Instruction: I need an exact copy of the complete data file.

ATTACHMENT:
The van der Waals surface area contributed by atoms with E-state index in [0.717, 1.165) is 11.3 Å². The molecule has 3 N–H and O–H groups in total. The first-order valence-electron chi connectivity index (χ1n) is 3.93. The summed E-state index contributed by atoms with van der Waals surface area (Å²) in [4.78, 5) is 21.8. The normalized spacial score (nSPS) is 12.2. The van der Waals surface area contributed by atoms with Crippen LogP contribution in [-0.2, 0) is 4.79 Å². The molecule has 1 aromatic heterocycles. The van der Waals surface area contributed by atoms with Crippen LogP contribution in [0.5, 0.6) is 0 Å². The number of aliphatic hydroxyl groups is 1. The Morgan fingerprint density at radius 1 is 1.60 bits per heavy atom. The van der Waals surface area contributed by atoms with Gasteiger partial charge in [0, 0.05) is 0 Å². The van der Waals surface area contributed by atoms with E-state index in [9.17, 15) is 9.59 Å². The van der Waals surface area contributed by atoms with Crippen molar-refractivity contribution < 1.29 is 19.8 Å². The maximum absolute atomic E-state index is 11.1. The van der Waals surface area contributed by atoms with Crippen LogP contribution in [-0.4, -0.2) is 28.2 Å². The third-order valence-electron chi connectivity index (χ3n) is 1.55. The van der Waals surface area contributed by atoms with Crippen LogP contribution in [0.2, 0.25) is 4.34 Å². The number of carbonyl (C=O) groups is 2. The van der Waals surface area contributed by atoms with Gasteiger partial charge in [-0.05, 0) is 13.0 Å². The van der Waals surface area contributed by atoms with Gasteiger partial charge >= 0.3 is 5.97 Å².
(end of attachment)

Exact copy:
The van der Waals surface area contributed by atoms with E-state index in [0.717, 1.165) is 11.3 Å². The molecule has 3 N–H and O–H groups in total. The first-order valence-electron chi connectivity index (χ1n) is 3.93. The summed E-state index contributed by atoms with van der Waals surface area (Å²) in [4.78, 5) is 21.8. The normalized spacial score (nSPS) is 12.2. The van der Waals surface area contributed by atoms with Crippen LogP contribution in [-0.2, 0) is 4.79 Å². The molecule has 1 aromatic heterocycles. The van der Waals surface area contributed by atoms with Crippen LogP contribution in [0.5, 0.6) is 0 Å². The number of aliphatic hydroxyl groups is 1. The Morgan fingerprint density at radius 1 is 1.60 bits per heavy atom. The van der Waals surface area contributed by atoms with Gasteiger partial charge in [0, 0.05) is 0 Å². The van der Waals surface area contributed by atoms with E-state index in [9.17, 15) is 9.59 Å². The van der Waals surface area contributed by atoms with Crippen molar-refractivity contribution < 1.29 is 19.8 Å². The maximum absolute atomic E-state index is 11.1. The van der Waals surface area contributed by atoms with Crippen LogP contribution in [-0.4, -0.2) is 28.2 Å². The third-order valence-electron chi connectivity index (χ3n) is 1.55. The van der Waals surface area contributed by atoms with Crippen LogP contribution in [0.2, 0.25) is 4.34 Å². The number of carbonyl (C=O) groups is 2. The van der Waals surface area contributed by atoms with Gasteiger partial charge in [-0.05, 0) is 13.0 Å². The van der Waals surface area contributed by atoms with Gasteiger partial charge >= 0.3 is 5.97 Å².